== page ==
09 January 2009

Degrees of Sin – 1.9.09

John 19:11 Jesus answered, Thou couldest have no power at all against me, except it were given thee from above: therefore he that delivered me unto thee hath the greater sin.

These words were spoken by Jesus Christ to Pilate on the night of His crucifixion. And I can almost hear somebody thinking, "Wait a second, Jesus. What do you mean about this greater sin? Aren't all sins the same?"

Well, no, not according to the Bible. But let's get some background.

The Roman Catholic Church has this teaching concerning what they call mortal and venial sins. In this system, there are three conditions that distinguish between the two:

  • Does the sin concern a "grave" matter?
  • Was the sin committed with full knowledge?
  • Was the sin committed with both deliberate and complete consent?

If the answer to any of these questions is NO, it is a venial sin. If the answer to all 3 is YES, it is a mortal sin.

A mortal sin, unless confessed and absolved, condemns a person's soul to hell after death. These sins are considered mortal because they constitute a rupture in a person's link to God's saving grace: the person's soul becomes "dead." (reference)

While venial sins do not condemn a person's soul to hell, they do add to the length of time that person must spend in purgatory, which can be offset by the performance of some penance prescribed by the priest. (reference)

Obviously, this teaching is in error. According to the Bible, God's saving grace has nothing to do with our works (Ephesians 2:8-9), and there is no such place as purgatory.

But what has happened is that many have reacted to this false teaching in such a way as to jump into the ditch on the other side of the road and say things like "All sins are the same." Well, according to John 19:11, that's simply not true, either. The Pharisees and chief priests committed a greater sin than Pilate did.

Don't get me wrong. One sin makes you a sinner in need of God's forgiveness, only available through faith in the shed blood of the Lord Jesus Christ. But all sins are not the same. Some will warrant a lecture or a spanking, while others will get you thrown in jail or executed.

Now again, a sin is a sin. And the fact that some are worse than others is absolutely no excuse to commit what you might consider a "little" one. You see, I could try to deter myself or somebody else from committing "little" sins by saying that all sins are the same, but then I have to answer the guy that figures if all sins are the same, he'll go ahead and commit the "big" one.

John 8:11…Jesus said…Neither do I condemn thee: go, and sin no more.


  1. Well, that's an interesting topic. I like how Jesse Morrell has described it when he's been asked that question on college campuses. Any one sin is good enough to send you to hell, but there is a difference in the effects caused by cheating on a test vs. robbing and murdering people. And certainly a hypocrite who knows to follow Christ and pretends to but is really walking in rebellion will be deserving of a far greater punishment than someone who sins because they are a slave to sin and chose not to seek God. Well, there's a great severe admonition in Jesus' words "go and sin no more"! - Paul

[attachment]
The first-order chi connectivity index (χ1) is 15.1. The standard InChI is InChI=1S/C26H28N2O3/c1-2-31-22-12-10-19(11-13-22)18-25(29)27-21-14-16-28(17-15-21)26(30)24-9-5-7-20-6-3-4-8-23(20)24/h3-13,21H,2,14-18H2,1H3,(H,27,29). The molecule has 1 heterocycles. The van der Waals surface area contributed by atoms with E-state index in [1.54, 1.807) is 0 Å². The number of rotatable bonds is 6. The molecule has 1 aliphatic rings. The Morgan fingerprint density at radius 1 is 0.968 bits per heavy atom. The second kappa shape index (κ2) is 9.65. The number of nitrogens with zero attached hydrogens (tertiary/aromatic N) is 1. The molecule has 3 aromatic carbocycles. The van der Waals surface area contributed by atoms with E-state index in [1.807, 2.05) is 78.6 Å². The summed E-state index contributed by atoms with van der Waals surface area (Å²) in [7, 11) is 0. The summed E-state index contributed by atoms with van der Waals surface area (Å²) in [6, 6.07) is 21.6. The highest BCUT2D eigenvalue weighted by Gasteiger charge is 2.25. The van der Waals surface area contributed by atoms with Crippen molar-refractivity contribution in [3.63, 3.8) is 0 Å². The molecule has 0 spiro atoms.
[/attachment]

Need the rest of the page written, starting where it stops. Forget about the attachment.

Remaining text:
2. I wouldn't be so quick to say there is no purgatory. There are actually many references to it in Scripture.

    In 2 Macc. 12:43-46 we are told that it is a good and holy thing to pray for the dead. If someone is in hell for all eternity, why would we pray for them? If they are already in heaven with God they wouldn't need our prayers, would they? Does this not suggest a third place that a soul might be after death where they would benefit from prayer? A place of atonement, perhaps?

    As Rev. 21:27 says, "nothing unclean shall enter heaven". If someone dies in a state of unconfessed sin, then their soul isn't clean. Purgatory is simply a state of cleansing to make sure that nothing UNCLEAN can enter heaven.

    Matthew speaks of a "prison" where some sinners will be thrown until they pay the last penny (Matt. 5:25-26) and in 1 Cor. 3:14-15 one whose works are impure may be saved but "only as through fire". Purgatory is illustrated as a purifying fire for those destined to salvation.

    Just because the word "purgatory" isn't mentioned doesn't mean it doesn't exist. You won't find the word "trinity" in the bible either, but that doesn't negate the existence of the Father, Son and Holy Spirit. :)

  3. Allison,

    Thanks for your comment. Herein lies the difference between religion and biblical Christianity:

    I believe that Jesus meant what He said when He cried "IT IS FINISHED" on the cross. I believe there's nothing I must add and nothing I could possibly add to the perfect sacrifice the Savior made that day at Calvary (Hebrews 7:25-29; Hebrews 10:5-14). Everything that was necessary to give me total forgiveness was accomplished by Jesus Christ on the cross and was imparted to me the moment I trusted Him alone to be my Savior (Hebrews 9:12-14; Romans 4:21-25). When I got saved, God took away ALL my sin - past, present, and future (1 John 1:7) and gave me the righteousness of Jesus Christ (2 Corinthians 5:21).

    So you're right to say no uncleanness can enter heaven but you're wrong to think that your continual confession is what will make you fit to enter. Repent of your dead works and trust Jesus Christ ALONE (Hebrews 6:1; Acts 20:21). He paid for the sin you committed yesterday AND the sin you'll commit tomorrow 2,000 years ago, and He offers you complete forgiveness and ASSURANCE of a home in heaven (Romans 3:22; 1 John 5:13). But it's only by faith.

    And 2 Maccabees isn't scripture.